Albertsons is joining the IBM Food Trust network, which uses blockchain for traceability, and will be testing the technology first with romaine.
The company plans to pilot blockchain for tracing bulk romaine from one of its distribution centers, according to a news release. Albertsons expects the pilot to help it understand and address some of the issues that have hindered romaine traceback during recent foodborne illness outbreaks.
“Blockchain technology has the potential to be transformational for us as we further build differentiation on our fresh brand,” Anuj Dhanda, chief information officer for Albertsons, said in the release. “Food safety is a very significant step. In addition, the provenance of the products enabled by blockchain — the ability to track every move from the farm to the customer’s basket — can be very empowering for our customers.”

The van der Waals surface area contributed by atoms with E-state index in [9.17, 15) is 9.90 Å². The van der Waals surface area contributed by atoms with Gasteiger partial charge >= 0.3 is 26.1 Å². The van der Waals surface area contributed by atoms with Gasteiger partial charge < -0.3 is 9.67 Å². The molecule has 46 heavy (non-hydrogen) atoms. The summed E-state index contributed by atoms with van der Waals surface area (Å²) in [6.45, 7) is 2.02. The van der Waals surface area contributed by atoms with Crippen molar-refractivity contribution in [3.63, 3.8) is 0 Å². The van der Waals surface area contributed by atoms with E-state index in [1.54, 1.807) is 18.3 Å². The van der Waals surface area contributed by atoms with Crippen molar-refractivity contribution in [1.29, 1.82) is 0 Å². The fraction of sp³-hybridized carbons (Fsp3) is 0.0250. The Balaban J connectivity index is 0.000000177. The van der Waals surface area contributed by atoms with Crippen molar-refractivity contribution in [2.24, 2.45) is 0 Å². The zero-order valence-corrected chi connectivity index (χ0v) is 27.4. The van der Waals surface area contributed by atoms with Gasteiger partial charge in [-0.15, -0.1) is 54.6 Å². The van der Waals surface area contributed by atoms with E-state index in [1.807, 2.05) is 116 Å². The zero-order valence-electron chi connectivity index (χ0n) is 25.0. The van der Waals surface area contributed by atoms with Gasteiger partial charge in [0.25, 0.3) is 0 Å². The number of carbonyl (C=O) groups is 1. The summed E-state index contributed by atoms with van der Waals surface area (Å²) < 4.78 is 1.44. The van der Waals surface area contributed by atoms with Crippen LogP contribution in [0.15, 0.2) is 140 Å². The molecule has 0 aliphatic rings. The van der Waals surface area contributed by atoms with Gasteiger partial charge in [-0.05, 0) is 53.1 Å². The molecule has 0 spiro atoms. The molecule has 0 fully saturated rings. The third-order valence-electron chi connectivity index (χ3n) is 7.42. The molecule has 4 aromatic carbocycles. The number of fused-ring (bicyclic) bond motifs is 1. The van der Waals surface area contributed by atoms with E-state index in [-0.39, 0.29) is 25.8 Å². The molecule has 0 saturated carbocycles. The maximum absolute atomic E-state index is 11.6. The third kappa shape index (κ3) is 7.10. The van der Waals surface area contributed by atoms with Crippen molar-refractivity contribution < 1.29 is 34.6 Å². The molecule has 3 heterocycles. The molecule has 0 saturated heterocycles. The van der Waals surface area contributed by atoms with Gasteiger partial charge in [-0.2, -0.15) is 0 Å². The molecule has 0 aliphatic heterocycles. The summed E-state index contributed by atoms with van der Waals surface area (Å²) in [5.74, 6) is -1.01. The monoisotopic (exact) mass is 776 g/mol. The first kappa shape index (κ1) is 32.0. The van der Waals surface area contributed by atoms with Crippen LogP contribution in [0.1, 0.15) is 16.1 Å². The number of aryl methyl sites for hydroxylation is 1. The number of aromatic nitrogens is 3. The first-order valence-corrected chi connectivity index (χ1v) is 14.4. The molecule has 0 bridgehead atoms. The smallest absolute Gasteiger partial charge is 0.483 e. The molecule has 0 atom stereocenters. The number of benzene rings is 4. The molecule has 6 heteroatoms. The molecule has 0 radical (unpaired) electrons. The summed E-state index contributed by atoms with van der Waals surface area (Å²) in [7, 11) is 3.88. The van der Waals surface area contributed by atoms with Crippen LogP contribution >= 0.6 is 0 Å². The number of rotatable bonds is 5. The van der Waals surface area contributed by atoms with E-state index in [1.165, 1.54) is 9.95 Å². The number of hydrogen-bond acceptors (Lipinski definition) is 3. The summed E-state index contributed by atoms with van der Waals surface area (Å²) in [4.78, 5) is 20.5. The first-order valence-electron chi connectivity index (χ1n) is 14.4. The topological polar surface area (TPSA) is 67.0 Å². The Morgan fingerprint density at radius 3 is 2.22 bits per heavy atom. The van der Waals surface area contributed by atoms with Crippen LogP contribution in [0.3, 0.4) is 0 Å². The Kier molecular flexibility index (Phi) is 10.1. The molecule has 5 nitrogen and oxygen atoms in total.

Walmart, Kroger, Carrefour, Wakefern and Topco are among other retailers that have joined IBM Food Trust.
“Multiple high-profile consumer advisories from the Centers for Disease Control and Prevention and the Food and Drug Administration demonstrate the need to find more efficient ways of tracing products and identifying likely sources of contamination in a timely manner,” Jerry Noland, vice president of food safety and quality assurance for Albertsons, said in the release. “Consequently, retailers are exploring new technologies to improve the infrastructure that underpins the global food supply chain.”